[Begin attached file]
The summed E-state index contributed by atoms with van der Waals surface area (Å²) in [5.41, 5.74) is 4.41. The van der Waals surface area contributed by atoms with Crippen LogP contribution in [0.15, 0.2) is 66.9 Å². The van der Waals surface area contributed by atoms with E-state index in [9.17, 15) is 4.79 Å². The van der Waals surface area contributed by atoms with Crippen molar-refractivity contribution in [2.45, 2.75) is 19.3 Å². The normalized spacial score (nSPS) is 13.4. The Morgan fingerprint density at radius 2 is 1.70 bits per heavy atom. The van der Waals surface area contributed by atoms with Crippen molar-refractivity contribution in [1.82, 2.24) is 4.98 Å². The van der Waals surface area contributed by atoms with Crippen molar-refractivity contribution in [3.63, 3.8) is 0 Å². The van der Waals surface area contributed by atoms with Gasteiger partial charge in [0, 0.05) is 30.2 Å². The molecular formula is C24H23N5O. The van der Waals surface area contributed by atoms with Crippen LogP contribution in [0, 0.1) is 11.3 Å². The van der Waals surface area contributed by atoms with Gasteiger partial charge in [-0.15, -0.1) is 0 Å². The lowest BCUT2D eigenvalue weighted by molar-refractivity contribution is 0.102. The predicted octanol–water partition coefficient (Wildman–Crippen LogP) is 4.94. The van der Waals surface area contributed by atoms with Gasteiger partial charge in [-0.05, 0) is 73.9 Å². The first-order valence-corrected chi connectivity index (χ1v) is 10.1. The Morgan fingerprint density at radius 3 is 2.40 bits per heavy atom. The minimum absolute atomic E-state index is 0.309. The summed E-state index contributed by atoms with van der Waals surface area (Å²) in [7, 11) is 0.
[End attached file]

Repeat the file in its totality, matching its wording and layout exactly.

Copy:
The summed E-state index contributed by atoms with van der Waals surface area (Å²) in [5.41, 5.74) is 4.41. The van der Waals surface area contributed by atoms with Crippen LogP contribution in [0.15, 0.2) is 66.9 Å². The van der Waals surface area contributed by atoms with E-state index in [9.17, 15) is 4.79 Å². The van der Waals surface area contributed by atoms with Crippen molar-refractivity contribution in [2.45, 2.75) is 19.3 Å². The normalized spacial score (nSPS) is 13.4. The Morgan fingerprint density at radius 2 is 1.70 bits per heavy atom. The van der Waals surface area contributed by atoms with Crippen molar-refractivity contribution in [1.82, 2.24) is 4.98 Å². The van der Waals surface area contributed by atoms with Crippen molar-refractivity contribution in [3.63, 3.8) is 0 Å². The van der Waals surface area contributed by atoms with Gasteiger partial charge in [0, 0.05) is 30.2 Å². The molecular formula is C24H23N5O. The van der Waals surface area contributed by atoms with Crippen LogP contribution in [0, 0.1) is 11.3 Å². The van der Waals surface area contributed by atoms with Gasteiger partial charge in [-0.15, -0.1) is 0 Å². The lowest BCUT2D eigenvalue weighted by molar-refractivity contribution is 0.102. The predicted octanol–water partition coefficient (Wildman–Crippen LogP) is 4.94. The van der Waals surface area contributed by atoms with Gasteiger partial charge in [-0.05, 0) is 73.9 Å². The first-order valence-corrected chi connectivity index (χ1v) is 10.1. The Morgan fingerprint density at radius 3 is 2.40 bits per heavy atom. The minimum absolute atomic E-state index is 0.309. The summed E-state index contributed by atoms with van der Waals surface area (Å²) in [7, 11) is 0.